Black Radical Women
Rallying against overwhelmingly white, male perspectives in art history, “We Wanted a Revolution: Black Radical Women, 1965-85” at the California African American Museum (CAAM) is not to be missed. The exhibition highlights the stylistically varied work of over 30 artists and re-centers the focus to a group that has historically been marginalized and left out of both the mainstream and feminist dialogues during those decades. Groups such as the Harlem Renaissance, Spiral, and the Black Arts Movement are represented, and given the commentary provided by CAAM, the exhibition provides newly illuminating historical context and background for these diverse movements and the artists represented.
Many of the artworks are distinctly political, conveying the urgency of calls-to-action—the work of Betye Saar in particular has this effect. Saar’s pieces contrast racist images of people of color with iconography of the Black Power movement to create striking symbolism. The Liberation of Aunt Jemima: Cocktail (1973) features a bottle with a “mammy” figure on the front that has been turned into a Molotov cocktail. Her film, Colored Spade (1971) uses similar pairings, meshing derogatory images with depictions of black power.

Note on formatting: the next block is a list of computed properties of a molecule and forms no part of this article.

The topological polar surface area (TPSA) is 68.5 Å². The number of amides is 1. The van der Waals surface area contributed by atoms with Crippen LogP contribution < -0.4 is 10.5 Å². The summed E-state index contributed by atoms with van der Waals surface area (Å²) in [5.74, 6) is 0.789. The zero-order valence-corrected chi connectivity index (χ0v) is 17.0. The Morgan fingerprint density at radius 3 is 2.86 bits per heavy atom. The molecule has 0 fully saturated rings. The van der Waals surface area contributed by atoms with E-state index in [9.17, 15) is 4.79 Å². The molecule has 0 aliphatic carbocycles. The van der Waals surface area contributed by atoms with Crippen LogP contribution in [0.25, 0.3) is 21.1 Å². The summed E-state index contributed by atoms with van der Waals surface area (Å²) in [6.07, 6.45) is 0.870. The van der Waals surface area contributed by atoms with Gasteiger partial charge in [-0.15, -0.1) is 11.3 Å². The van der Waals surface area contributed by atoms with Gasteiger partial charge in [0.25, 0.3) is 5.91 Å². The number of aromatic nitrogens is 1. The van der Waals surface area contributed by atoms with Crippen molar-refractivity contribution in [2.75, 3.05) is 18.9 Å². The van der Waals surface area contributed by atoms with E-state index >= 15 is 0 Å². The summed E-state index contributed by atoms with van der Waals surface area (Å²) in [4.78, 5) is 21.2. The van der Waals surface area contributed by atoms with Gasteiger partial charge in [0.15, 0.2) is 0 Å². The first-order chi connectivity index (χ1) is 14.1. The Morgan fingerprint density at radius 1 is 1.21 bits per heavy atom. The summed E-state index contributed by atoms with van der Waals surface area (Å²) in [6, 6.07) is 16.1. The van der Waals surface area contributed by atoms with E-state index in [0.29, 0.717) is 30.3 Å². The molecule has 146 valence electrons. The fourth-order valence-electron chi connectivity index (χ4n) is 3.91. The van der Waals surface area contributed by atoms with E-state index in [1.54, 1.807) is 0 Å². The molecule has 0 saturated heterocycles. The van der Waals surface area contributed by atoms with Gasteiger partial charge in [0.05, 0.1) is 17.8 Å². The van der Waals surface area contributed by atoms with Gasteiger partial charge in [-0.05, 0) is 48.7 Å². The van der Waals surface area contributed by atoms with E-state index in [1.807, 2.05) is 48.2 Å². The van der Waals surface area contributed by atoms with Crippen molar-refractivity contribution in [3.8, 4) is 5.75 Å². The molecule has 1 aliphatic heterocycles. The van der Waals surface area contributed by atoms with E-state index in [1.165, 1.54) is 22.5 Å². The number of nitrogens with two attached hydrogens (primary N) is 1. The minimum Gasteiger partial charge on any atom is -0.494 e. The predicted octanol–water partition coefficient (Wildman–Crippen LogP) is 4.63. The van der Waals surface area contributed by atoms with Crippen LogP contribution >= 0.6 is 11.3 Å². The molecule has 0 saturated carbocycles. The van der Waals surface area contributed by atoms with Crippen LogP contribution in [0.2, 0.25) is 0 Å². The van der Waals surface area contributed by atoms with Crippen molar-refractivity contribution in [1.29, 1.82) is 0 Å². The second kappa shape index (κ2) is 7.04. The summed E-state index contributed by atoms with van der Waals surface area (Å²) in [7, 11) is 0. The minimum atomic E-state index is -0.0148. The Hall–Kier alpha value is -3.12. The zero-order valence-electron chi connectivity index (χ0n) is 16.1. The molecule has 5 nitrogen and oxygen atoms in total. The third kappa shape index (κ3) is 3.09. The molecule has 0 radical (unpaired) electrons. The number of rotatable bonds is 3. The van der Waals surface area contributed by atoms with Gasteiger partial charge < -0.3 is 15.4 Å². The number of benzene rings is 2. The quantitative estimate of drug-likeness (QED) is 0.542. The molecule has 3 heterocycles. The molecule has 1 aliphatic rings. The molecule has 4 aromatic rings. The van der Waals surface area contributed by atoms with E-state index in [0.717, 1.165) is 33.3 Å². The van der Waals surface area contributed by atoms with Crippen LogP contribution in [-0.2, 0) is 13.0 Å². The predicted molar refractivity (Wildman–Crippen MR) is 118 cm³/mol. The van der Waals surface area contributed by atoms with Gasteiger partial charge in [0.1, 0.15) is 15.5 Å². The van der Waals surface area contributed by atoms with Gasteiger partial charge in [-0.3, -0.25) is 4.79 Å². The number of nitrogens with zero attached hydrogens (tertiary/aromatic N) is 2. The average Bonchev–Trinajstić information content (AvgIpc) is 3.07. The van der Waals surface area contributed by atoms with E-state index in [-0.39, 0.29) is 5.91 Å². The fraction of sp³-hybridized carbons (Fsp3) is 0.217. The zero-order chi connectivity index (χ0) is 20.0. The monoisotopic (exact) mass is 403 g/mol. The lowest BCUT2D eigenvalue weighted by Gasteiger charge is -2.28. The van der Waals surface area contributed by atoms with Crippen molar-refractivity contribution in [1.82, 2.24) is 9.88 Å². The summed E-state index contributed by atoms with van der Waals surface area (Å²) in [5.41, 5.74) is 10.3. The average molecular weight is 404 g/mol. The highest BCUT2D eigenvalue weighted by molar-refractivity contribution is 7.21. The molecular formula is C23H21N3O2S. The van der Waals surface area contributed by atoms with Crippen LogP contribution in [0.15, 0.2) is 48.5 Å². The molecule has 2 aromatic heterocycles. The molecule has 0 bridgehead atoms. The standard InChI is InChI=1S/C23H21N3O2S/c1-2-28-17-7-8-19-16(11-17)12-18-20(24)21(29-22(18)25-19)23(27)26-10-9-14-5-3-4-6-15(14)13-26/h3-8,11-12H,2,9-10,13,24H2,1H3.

Photographers Lorna Simpson and Carrie Mae Weems combine photos with words to create sardonically witty and moving images. Simpson’s Waterbearer (1986) depicts a young black male pouring out two jugs of water, with the words “SHE SAW HIM DISAPPEAR BY THE RIVER, THEY ASKED HER TO TELL WHAT HAPPENED, ONLY TO DISCOUNT HER MEMORY”. The piece is regrettably reminiscent of photos and reports of the murders and disappearances of young black males today, in which testimonies and footage often still lead to a not guilty verdict.
The works are not all overtly political, however, with artists like Virginia Jaramillo whose abstract expressionist paintings are on display. Other artists like Emma Amos and Faith Ringgold paint self portraits in their respective styles that do not appear particularly radical, until one realizes that to be a black woman artist, and to paint one as well, is in and of itself a radical act.
The show at CAAM refuses to be put into a tidy box. The works are sprawling, multi-disciplinary, and diverse, and most importantly demonstrate how the fixed state of art history is disputable.
“We Wanted a Revolution: Black Radical Women, 1965 – 85,” October 13, 2017 – January 14, 2018 at California African American Museum, 600 State Drive, Exposition Park, Los Angeles, CA 90037, caamuseum.org